App Reviewed on: iPad Air 2
User Interface Rating:
Replay Value Rating:
Bullet Force is a free-to-play multiplayer shooter that's impressive for a couple different reasons. The first is that it looks dang nice, and the second is that it was made by basically one person. Unfortunately though, a nice, well-made, and even fair free-to-play first-person shooter is hard to pull off on mobile because controls are usually pretty awkward, which is definitely the case with Bullet Force.
Call of shooty
If I had to draw comparisons from other shooters to describe Bullet Force's brand of shooting, I'd say it resembles Call of Duty more than it does anything else. The entire game has a modern military aesthetic, features the ability to sprint, and even has a button to aim down the sights of your weapon.
Bullet Force offers four game modes in total, which in include the classic Team Deathmatch and Free For All modes found in most shooters. The other two modes are a point capture mode called Conquest and a free for all mode that spawns you with a new gun based on your performance called Gun Game.
As a free-to-play game, Bullet Force does not gate the amount of the matches you can play. Instead, new items like guns, camo, and grenades are all available for purchase using currency that can be earned or bought.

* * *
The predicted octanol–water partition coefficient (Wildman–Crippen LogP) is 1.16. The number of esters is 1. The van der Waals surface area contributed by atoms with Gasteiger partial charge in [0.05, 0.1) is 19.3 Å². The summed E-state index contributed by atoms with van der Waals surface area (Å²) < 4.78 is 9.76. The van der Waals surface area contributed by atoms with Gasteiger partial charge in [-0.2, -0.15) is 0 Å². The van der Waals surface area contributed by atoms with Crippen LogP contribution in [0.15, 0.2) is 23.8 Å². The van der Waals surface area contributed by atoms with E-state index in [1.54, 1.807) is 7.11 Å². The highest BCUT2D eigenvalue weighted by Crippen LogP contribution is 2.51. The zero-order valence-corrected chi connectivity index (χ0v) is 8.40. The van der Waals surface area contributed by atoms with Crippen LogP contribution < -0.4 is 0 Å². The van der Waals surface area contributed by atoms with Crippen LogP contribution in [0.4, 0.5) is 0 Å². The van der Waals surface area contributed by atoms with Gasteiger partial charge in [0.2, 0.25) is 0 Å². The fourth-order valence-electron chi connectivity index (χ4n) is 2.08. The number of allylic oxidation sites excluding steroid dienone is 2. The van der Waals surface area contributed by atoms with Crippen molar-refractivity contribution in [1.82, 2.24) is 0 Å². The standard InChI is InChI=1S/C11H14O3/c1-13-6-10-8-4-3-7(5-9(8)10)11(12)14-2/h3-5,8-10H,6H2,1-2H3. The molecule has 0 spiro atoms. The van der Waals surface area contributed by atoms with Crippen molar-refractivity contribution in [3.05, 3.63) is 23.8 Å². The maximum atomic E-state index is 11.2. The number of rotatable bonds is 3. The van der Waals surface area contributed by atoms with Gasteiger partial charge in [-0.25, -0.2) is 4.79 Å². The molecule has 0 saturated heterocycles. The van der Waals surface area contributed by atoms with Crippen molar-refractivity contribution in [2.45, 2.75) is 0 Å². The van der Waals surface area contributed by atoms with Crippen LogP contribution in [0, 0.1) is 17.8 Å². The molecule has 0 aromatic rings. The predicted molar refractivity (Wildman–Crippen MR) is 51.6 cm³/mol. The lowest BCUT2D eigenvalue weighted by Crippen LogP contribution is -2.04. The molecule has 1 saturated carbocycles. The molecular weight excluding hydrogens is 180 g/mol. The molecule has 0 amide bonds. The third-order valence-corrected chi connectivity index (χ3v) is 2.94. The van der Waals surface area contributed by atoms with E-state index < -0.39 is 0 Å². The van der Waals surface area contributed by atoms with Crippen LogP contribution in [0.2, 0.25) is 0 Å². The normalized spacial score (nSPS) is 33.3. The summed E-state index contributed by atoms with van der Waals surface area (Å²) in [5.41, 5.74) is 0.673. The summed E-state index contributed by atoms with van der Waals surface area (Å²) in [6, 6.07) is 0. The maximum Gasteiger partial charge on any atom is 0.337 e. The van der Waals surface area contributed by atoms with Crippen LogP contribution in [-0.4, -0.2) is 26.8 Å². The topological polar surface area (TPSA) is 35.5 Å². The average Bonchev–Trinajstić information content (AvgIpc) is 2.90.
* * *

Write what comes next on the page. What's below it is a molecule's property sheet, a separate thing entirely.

Although you might feel really locked into very few options when you first start playing Bullet Force, grinding out the currency needed for new guns to create new loadouts doesn't take too terribly long. And, if it ever does, you can always pay some cash to move things along a little faster.
The main problem with Bullet Force is that it's a pretty difficult game to control. In concept, the first-person controls of this game are really standard, but in practice, the way they are mapped to a touch interface make it really hard to control the game well.
Between moving, crouching, jumping, reloading, firing, aiming down sights, throwing grenades, and using melee attacks, using a touch screen to handle all of that just feels cumbersome. To make things worse, there's virtually no options to customize the game controls at all.
The bottom line
As good as Bullet Force seems on paper and in screenshots, it doesn't add up to much if it doesn't feel good to play. I would say the saving grace here is that it's free-to-play model is wonderful, but even that is undercut by the existence of Critical Ops, a better-playing and fairer multiplayer first-person shooter that released a little earlier this year.
If Bullet Force gets some customizable control options or controller support, it could be a pretty great game, but for now, it's just too hard to bother with.